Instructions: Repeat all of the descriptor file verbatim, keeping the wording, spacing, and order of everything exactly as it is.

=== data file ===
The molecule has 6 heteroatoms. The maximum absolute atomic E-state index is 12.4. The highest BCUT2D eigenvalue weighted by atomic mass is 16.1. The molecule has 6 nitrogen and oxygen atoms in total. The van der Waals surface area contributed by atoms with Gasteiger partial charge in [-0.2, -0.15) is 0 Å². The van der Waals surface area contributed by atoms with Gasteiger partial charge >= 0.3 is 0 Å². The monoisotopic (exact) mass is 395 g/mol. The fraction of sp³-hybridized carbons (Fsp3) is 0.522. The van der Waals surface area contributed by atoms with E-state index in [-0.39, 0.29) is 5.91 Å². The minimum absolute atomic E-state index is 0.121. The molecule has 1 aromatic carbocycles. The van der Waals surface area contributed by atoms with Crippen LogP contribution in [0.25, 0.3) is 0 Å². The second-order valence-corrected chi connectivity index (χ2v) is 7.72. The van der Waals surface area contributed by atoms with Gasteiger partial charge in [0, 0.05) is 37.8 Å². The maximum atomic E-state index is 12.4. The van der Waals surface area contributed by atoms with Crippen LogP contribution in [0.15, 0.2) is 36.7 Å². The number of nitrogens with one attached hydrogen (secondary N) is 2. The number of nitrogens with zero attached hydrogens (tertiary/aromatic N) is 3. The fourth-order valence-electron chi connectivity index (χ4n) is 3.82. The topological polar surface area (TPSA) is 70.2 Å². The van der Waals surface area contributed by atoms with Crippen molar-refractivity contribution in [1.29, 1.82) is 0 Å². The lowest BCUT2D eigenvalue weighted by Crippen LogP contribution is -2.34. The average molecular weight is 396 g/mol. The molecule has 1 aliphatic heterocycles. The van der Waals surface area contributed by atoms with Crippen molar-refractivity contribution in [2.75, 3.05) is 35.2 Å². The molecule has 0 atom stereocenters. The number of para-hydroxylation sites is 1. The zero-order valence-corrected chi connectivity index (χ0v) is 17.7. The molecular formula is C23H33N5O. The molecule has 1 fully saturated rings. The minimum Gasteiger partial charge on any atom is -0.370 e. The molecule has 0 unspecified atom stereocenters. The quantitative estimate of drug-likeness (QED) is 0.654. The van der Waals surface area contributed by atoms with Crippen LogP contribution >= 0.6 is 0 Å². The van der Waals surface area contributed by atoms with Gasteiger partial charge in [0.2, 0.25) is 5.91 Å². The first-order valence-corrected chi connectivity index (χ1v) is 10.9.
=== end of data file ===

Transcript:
The molecule has 6 heteroatoms. The maximum absolute atomic E-state index is 12.4. The highest BCUT2D eigenvalue weighted by atomic mass is 16.1. The molecule has 6 nitrogen and oxygen atoms in total. The van der Waals surface area contributed by atoms with Gasteiger partial charge in [-0.2, -0.15) is 0 Å². The van der Waals surface area contributed by atoms with Gasteiger partial charge >= 0.3 is 0 Å². The monoisotopic (exact) mass is 395 g/mol. The fraction of sp³-hybridized carbons (Fsp3) is 0.522. The van der Waals surface area contributed by atoms with E-state index in [-0.39, 0.29) is 5.91 Å². The minimum absolute atomic E-state index is 0.121. The molecule has 1 aromatic carbocycles. The van der Waals surface area contributed by atoms with Crippen LogP contribution in [0.25, 0.3) is 0 Å². The second-order valence-corrected chi connectivity index (χ2v) is 7.72. The van der Waals surface area contributed by atoms with Gasteiger partial charge in [0, 0.05) is 37.8 Å². The maximum atomic E-state index is 12.4. The van der Waals surface area contributed by atoms with Crippen LogP contribution in [0.15, 0.2) is 36.7 Å². The number of nitrogens with one attached hydrogen (secondary N) is 2. The number of nitrogens with zero attached hydrogens (tertiary/aromatic N) is 3. The fourth-order valence-electron chi connectivity index (χ4n) is 3.82. The topological polar surface area (TPSA) is 70.2 Å². The van der Waals surface area contributed by atoms with Crippen molar-refractivity contribution in [1.29, 1.82) is 0 Å². The lowest BCUT2D eigenvalue weighted by Crippen LogP contribution is -2.34. The average molecular weight is 396 g/mol. The molecule has 1 aliphatic heterocycles. The van der Waals surface area contributed by atoms with Crippen molar-refractivity contribution in [2.75, 3.05) is 35.2 Å². The molecule has 0 atom stereocenters. The number of para-hydroxylation sites is 1. The zero-order valence-corrected chi connectivity index (χ0v) is 17.7. The molecular formula is C23H33N5O. The molecule has 1 fully saturated rings. The minimum Gasteiger partial charge on any atom is -0.370 e. The molecule has 0 unspecified atom stereocenters. The quantitative estimate of drug-likeness (QED) is 0.654. The van der Waals surface area contributed by atoms with Crippen LogP contribution >= 0.6 is 0 Å². The van der Waals surface area contributed by atoms with Gasteiger partial charge in [0.2, 0.25) is 5.91 Å². The first-order valence-corrected chi connectivity index (χ1v) is 10.9.